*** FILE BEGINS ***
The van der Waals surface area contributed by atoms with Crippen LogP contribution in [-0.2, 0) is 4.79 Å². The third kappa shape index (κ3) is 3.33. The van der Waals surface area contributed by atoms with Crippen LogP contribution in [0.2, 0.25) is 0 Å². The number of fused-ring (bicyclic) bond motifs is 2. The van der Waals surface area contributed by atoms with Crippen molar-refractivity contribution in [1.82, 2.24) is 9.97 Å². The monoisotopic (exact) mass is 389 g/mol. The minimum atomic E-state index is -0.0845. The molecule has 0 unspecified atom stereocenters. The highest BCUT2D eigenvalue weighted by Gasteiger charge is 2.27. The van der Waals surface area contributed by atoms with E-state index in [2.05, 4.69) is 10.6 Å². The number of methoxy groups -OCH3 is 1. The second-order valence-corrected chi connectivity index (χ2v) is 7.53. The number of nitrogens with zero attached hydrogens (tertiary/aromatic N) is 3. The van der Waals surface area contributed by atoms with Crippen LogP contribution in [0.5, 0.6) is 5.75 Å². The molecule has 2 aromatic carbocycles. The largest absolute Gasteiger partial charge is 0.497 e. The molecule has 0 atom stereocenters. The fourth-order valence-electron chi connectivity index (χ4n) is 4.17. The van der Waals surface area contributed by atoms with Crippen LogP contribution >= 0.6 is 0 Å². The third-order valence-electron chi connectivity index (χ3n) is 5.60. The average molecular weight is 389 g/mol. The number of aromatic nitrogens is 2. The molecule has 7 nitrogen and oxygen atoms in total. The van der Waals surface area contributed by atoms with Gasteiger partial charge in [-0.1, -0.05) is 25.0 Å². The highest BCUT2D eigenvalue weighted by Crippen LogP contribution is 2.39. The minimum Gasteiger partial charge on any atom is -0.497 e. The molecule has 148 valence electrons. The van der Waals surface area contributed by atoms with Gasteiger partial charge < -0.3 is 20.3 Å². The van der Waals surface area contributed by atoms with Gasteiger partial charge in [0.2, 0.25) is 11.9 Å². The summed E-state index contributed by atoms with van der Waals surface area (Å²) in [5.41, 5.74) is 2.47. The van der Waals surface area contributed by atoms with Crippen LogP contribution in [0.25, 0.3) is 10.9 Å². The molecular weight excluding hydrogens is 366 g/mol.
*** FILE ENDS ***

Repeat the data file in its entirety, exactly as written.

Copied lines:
The van der Waals surface area contributed by atoms with Crippen LogP contribution in [-0.2, 0) is 4.79 Å². The third kappa shape index (κ3) is 3.33. The van der Waals surface area contributed by atoms with Crippen LogP contribution in [0.2, 0.25) is 0 Å². The number of fused-ring (bicyclic) bond motifs is 2. The van der Waals surface area contributed by atoms with Crippen molar-refractivity contribution in [1.82, 2.24) is 9.97 Å². The monoisotopic (exact) mass is 389 g/mol. The minimum atomic E-state index is -0.0845. The molecule has 0 unspecified atom stereocenters. The highest BCUT2D eigenvalue weighted by Gasteiger charge is 2.27. The van der Waals surface area contributed by atoms with E-state index in [2.05, 4.69) is 10.6 Å². The number of methoxy groups -OCH3 is 1. The second-order valence-corrected chi connectivity index (χ2v) is 7.53. The number of nitrogens with zero attached hydrogens (tertiary/aromatic N) is 3. The van der Waals surface area contributed by atoms with Crippen LogP contribution in [0.5, 0.6) is 5.75 Å². The molecule has 2 aromatic carbocycles. The largest absolute Gasteiger partial charge is 0.497 e. The molecule has 0 atom stereocenters. The fourth-order valence-electron chi connectivity index (χ4n) is 4.17. The van der Waals surface area contributed by atoms with Crippen LogP contribution >= 0.6 is 0 Å². The third-order valence-electron chi connectivity index (χ3n) is 5.60. The average molecular weight is 389 g/mol. The number of aromatic nitrogens is 2. The molecule has 7 nitrogen and oxygen atoms in total. The van der Waals surface area contributed by atoms with Gasteiger partial charge in [-0.1, -0.05) is 25.0 Å². The highest BCUT2D eigenvalue weighted by Crippen LogP contribution is 2.39. The minimum Gasteiger partial charge on any atom is -0.497 e. The molecule has 148 valence electrons. The van der Waals surface area contributed by atoms with Gasteiger partial charge < -0.3 is 20.3 Å². The van der Waals surface area contributed by atoms with Gasteiger partial charge in [0.2, 0.25) is 11.9 Å². The summed E-state index contributed by atoms with van der Waals surface area (Å²) in [5.41, 5.74) is 2.47. The van der Waals surface area contributed by atoms with Crippen LogP contribution in [0.25, 0.3) is 10.9 Å². The molecular weight excluding hydrogens is 366 g/mol.